3. I disagree with your first paragraph, timing is not odd at all. It allows OBF patrons to thank Janelle; it allows the festival season to go on with transparency.

    An excellent decision by dean Madison-Cannon.

    • Amy Adams says:

      I can’t imagine that the line to thank her will exactly stretch around the block, but perhaps I’ll be surprised.

      Everyone involved in the decision to fire Matthew Halls has now been removed from their jobs in one way or another: Jayanth Banavar, Doug Blandy, and now Janelle McCoy.

      I sincerely hope the Oregon Bach Festival has time to recover from its mistakes, and the search for an artistic director produces happy results.

    • BourgeoiSinger says:

      No. Timing is indeed odd. How does one properly thank someone who’s hubris near single-handedly destroyed a popular festival. Also, I don’t think transparency means what you think it does.

  4. Looking for transparency says:

    This one is a big one, but do you know where we can find out what positions have been cut in other schools, colleges, and units?

    • uomatters says:

      While Around the 0 posts a puff-piece when the administration hires an excellent new AVP for whatever, they seldom report unhirings. I rely on email leaks for this sort of info, so please keep them coming.

  5. honest Uncle Bernie says:

    Reading how the Bach Festival has done under McCoy, at least fiscally, one has to wonder why she is being let go. She would seem to have made OBF a lot of money!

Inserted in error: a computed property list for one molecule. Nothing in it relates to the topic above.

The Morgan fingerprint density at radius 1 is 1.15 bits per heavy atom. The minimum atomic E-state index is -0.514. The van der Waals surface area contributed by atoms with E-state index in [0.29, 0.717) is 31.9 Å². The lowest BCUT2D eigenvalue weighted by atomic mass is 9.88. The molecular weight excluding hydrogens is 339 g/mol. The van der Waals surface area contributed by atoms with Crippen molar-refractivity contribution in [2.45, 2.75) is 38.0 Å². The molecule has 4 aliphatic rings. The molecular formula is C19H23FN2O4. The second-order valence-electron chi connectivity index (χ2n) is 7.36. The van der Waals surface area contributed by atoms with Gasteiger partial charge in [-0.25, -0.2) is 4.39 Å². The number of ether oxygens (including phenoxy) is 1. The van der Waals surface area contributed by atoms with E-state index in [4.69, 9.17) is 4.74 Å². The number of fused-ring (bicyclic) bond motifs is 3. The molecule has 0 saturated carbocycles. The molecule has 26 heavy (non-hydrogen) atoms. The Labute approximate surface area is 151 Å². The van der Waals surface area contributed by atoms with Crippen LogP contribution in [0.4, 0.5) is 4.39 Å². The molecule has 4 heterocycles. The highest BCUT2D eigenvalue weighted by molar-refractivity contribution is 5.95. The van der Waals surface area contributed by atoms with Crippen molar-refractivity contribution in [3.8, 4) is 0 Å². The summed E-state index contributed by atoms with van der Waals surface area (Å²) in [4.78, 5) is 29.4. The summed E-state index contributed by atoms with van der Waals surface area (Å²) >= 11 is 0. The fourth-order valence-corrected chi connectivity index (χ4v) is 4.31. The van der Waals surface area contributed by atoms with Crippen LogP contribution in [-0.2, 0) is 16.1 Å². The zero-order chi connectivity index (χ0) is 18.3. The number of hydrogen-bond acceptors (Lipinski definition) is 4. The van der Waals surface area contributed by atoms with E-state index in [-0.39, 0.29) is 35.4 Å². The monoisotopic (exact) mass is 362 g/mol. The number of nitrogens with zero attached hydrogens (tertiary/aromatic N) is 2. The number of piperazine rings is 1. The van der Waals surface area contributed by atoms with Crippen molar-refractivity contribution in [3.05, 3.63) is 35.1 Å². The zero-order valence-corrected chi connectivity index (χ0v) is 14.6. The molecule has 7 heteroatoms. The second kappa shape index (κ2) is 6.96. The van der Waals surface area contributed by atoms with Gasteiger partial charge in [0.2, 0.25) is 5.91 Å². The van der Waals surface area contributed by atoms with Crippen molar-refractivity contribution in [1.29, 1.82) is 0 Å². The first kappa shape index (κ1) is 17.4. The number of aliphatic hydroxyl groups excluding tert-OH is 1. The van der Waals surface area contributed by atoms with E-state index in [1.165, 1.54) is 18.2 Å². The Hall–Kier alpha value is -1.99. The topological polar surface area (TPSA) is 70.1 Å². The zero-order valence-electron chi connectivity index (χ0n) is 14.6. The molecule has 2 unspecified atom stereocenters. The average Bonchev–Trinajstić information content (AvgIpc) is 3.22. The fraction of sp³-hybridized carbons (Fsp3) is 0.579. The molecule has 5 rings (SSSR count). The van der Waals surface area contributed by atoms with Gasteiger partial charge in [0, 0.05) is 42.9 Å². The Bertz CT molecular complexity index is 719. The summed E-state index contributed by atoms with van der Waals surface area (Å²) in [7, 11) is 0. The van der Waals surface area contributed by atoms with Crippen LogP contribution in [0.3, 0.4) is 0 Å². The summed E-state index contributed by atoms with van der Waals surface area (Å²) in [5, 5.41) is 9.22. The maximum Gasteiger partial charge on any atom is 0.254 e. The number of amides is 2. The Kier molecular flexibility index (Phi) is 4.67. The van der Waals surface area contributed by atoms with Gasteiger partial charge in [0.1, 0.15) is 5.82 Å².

Of course, some might say that the patrons of the Festival came to its rescue precisely as a show of support in the face of her dreadful, disastrous time there, as viewed by many.

    Nobody has ever been able to explain why she got rid of Halls, and why the UO admin went along with it. Even people one would think would be very well connected to know.

    As far as I can tell, only McCoy and Banavar, and possibly Schill, and just maybe Halls, know what happened — not what really happened, just what happened from each one’s own point of view.

    The OBF is a much different entity than it was back just six or eight years ago. To me, much diminished. But I’m glad to see that it has survived and goes on.

    Perhaps it would be better off if it could be completely independent of UO — which seems to have been a bungler for quite a few years now. Not just in the McCoy years, but going all the way back to when Rilling called it a day.

    Anyhow, maybe it’s better if everyone puts the best face on things for a while longer.

    • ^OBF says:

      OBF does seem to be a shadow of what it once was… Way Bach I looked forward to the lineup, now… meh. Perhaps it should move to Portland and PSU, get more of those big city donors? Isn’t everything in higher ed now about donors… and coaches? (Yes, there was a hint of sarcasm)

  6. Marc says:

    From Christian Hill’s article in the Register Guard this morning:

    Asked if her role in that situation was a factor in the loss of her job, McCoy responded, “As far as I know, (and) from what I’ve been told it’s only related to budget. I think I’d rather believe that.”

    “McCoy expressed confidence that the festival will continue after her departure. But she noted it would be wise for the festival to start discussions with the city of Eugene, another university or the state about how it could support the program.”

    Verbum sapientibus.

  7. Deplorable Duck says:

    The EW story in the “lintgate” post is now at .

  8. From the Trenches says: